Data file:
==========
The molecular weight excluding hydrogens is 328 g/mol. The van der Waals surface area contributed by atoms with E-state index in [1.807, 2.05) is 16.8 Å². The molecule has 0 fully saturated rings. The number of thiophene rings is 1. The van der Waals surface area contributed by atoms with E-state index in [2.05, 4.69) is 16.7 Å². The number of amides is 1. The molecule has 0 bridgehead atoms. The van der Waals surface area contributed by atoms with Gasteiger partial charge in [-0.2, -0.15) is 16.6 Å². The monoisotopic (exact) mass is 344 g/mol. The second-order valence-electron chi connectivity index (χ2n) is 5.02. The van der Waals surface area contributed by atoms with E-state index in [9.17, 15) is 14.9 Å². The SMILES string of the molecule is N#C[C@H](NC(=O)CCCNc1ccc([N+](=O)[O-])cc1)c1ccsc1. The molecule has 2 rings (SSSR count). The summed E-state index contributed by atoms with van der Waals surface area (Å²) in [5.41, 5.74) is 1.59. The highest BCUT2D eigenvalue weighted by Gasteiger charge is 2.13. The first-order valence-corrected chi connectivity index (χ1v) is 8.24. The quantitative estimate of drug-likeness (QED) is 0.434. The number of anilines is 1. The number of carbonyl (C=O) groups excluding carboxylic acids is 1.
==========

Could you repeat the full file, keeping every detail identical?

The molecular weight excluding hydrogens is 328 g/mol. The van der Waals surface area contributed by atoms with E-state index in [1.807, 2.05) is 16.8 Å². The molecule has 0 fully saturated rings. The number of thiophene rings is 1. The van der Waals surface area contributed by atoms with E-state index in [2.05, 4.69) is 16.7 Å². The number of amides is 1. The molecule has 0 bridgehead atoms. The van der Waals surface area contributed by atoms with Gasteiger partial charge in [-0.2, -0.15) is 16.6 Å². The monoisotopic (exact) mass is 344 g/mol. The second-order valence-electron chi connectivity index (χ2n) is 5.02. The van der Waals surface area contributed by atoms with E-state index in [9.17, 15) is 14.9 Å². The SMILES string of the molecule is N#C[C@H](NC(=O)CCCNc1ccc([N+](=O)[O-])cc1)c1ccsc1. The molecule has 2 rings (SSSR count). The summed E-state index contributed by atoms with van der Waals surface area (Å²) in [5.41, 5.74) is 1.59. The highest BCUT2D eigenvalue weighted by Gasteiger charge is 2.13. The first-order valence-corrected chi connectivity index (χ1v) is 8.24. The quantitative estimate of drug-likeness (QED) is 0.434. The number of anilines is 1. The number of carbonyl (C=O) groups excluding carboxylic acids is 1.